Conservation Area

We are extremely fortunate to live in a beautiful and relatively unspoilt part of the country. The special nature of the area is recognised at both district and national level and measures exist to protect and enhance both the landscape and built environment. These measures may restrict what development work is allowed. 

Fingest Church
St. Bartholomew, a Grade 1 Listed Building in the Fingest Conservation Area

Area of Outstanding Natural Beauty

The whole of the parish lies within the Chilterns AONB. AONBs receive the highest status of protection for their landscape and scenic beauty, equal to National Parks.

Planning authorities have a legal duty to "have regard to the purpose of conserving and enhancing the natural beauty of the AONB" and the presumption is that no development, minor or major, should be permitted unless it can be demonstrated that it fulfils this purpose.

Our AONB is looked after by the Chilterns Conservation Board and they have prepared advice, including the Chilterns Buildings Design Guide and various technical notes, to help householders and landowners make well-informed choices when considering making changes to their properties or land. The advice covers all aspects of building renovation, extensions, appropriate materials, outbuildings, boundary treatments etc. 

Conservation Areas 

Conservation areas are areas of special architectural or historic interest which are considered worthy of preservation or enhancement. They are designated by the District Council under the provisions of Section 69 of the Planning (listed Buildings and Conservation Areas) Act 1990.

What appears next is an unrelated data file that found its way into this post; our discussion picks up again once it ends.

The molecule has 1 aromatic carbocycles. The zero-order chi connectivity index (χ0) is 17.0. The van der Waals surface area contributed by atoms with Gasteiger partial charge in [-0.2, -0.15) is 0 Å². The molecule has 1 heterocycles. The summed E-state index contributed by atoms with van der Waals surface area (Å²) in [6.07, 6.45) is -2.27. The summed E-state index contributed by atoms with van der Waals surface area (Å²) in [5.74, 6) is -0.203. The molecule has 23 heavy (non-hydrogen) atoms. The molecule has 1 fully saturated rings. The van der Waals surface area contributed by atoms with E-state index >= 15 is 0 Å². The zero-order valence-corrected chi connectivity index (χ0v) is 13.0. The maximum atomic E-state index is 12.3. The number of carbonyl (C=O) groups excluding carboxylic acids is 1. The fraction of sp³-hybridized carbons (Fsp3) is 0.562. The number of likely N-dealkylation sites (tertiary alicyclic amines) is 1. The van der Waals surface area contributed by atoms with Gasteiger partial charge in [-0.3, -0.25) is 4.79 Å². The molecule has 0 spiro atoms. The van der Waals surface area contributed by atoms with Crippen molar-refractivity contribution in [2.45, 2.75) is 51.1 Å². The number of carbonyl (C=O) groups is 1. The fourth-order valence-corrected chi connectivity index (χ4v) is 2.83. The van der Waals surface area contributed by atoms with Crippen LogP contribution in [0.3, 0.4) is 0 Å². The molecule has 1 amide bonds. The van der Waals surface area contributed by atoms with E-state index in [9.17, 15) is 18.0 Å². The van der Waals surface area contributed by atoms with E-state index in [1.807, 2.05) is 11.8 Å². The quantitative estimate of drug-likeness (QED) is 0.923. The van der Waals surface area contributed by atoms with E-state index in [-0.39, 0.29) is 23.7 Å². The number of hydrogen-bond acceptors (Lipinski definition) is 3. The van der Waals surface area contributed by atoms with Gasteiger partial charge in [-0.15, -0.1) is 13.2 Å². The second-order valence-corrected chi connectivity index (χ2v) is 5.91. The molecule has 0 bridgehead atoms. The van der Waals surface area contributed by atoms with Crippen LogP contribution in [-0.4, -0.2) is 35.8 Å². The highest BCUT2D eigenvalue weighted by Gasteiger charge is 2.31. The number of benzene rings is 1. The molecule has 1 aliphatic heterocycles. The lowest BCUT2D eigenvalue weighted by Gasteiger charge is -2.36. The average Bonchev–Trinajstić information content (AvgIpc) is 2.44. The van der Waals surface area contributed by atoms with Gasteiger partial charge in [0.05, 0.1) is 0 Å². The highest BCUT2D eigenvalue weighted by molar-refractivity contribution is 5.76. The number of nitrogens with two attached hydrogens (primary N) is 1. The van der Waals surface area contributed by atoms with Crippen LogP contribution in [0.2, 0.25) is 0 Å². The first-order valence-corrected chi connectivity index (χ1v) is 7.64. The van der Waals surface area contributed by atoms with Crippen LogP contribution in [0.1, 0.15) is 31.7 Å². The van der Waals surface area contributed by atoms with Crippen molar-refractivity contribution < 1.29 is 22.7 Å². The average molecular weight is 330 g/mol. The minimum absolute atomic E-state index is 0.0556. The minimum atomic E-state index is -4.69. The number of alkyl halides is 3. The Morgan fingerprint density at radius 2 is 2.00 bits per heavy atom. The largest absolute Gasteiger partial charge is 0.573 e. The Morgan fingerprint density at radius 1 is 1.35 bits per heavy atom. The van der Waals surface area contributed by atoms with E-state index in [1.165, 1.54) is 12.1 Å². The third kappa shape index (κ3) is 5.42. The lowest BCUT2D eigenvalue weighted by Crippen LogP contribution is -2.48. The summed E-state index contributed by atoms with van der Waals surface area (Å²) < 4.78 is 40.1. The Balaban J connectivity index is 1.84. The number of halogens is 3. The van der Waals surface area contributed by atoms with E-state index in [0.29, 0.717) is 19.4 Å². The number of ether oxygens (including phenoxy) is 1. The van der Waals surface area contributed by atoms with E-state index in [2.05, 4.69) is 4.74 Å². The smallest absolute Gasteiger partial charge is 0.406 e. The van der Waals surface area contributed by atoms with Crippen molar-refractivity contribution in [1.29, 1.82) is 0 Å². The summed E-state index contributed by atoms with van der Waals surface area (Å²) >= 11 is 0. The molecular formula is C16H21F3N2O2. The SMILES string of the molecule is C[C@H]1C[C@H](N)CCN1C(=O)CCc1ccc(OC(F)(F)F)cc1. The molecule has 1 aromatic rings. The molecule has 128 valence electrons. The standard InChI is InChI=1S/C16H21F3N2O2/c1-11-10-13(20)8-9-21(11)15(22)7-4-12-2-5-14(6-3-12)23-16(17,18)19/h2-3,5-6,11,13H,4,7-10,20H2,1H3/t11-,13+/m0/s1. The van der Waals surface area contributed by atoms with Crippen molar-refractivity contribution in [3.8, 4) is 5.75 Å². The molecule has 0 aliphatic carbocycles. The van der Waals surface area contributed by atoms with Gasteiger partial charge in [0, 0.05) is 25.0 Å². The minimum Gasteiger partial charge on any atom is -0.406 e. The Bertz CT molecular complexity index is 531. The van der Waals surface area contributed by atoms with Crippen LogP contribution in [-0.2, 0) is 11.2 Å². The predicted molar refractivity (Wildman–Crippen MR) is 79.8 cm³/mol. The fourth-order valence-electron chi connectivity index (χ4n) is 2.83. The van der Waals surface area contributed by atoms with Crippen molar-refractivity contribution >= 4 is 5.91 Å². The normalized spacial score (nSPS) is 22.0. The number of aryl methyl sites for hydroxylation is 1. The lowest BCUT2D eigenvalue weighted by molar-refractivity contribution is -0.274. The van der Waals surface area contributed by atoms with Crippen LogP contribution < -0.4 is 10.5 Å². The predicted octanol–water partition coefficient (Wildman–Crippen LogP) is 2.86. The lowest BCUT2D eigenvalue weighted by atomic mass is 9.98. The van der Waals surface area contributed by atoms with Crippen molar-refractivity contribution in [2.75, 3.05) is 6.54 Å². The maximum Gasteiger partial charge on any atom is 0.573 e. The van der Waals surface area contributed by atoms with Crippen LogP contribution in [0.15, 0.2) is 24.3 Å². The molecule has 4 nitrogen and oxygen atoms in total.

Designation of a conservation area gives broader protection than the listing of individual buildings. All the features, listed or otherwise, within the area, are recognised as part of its character. Conservation area designation is the means of ensuring that planning decisions address the quality of the landscape in its broadest sense.

Changes to the external appearance of a building in a conservation area may require planning permission from the local planning authority that is not required elsewhere as some permitted development rights are curtailed. 

Any work planned to a tree in a conservation area must be notified to the local planning authority six weeks in advance so that the local planning authority may determine whether or how the work to the tree should take place. 

Under the National Planning Policy Framework (NPPF) conservation areas are designated heritage assets and their conservation is to be given great weight in planning permission decisions.  

Historic England provides useful guidance within the following links:  

We have six Conservation Areas within the Parish. Descriptions and maps for each of these can be found here: 

National Trust Covenant

This is a legal agreement made in 1944 between the then Lord Hambleden and the National Trust, and known as the Greenlands Covenant and covers land and buildings belonging to the Hambleden Estate. The purpose of the covenant is to provide permanent protection and preservation of the architectural character and rural integrity of the area. This does not mean that no change is possible, however it does mean that the National Trust must be consulted before any change is made to the external appearance of any building covered by the covenant. Alterations to buildings will, generally, require a formal application for consent to the Architectural Panel of the National Trust. A fee will be charged for this. Enquiries should be directed to: 

National Trust Chilterns Hub, Prospect House, Crendon Street, High Wycombe, Bucks, HP13 6LA

E:  |  T: 01494 443813

Click here to see the Greenlands Covenant Area Map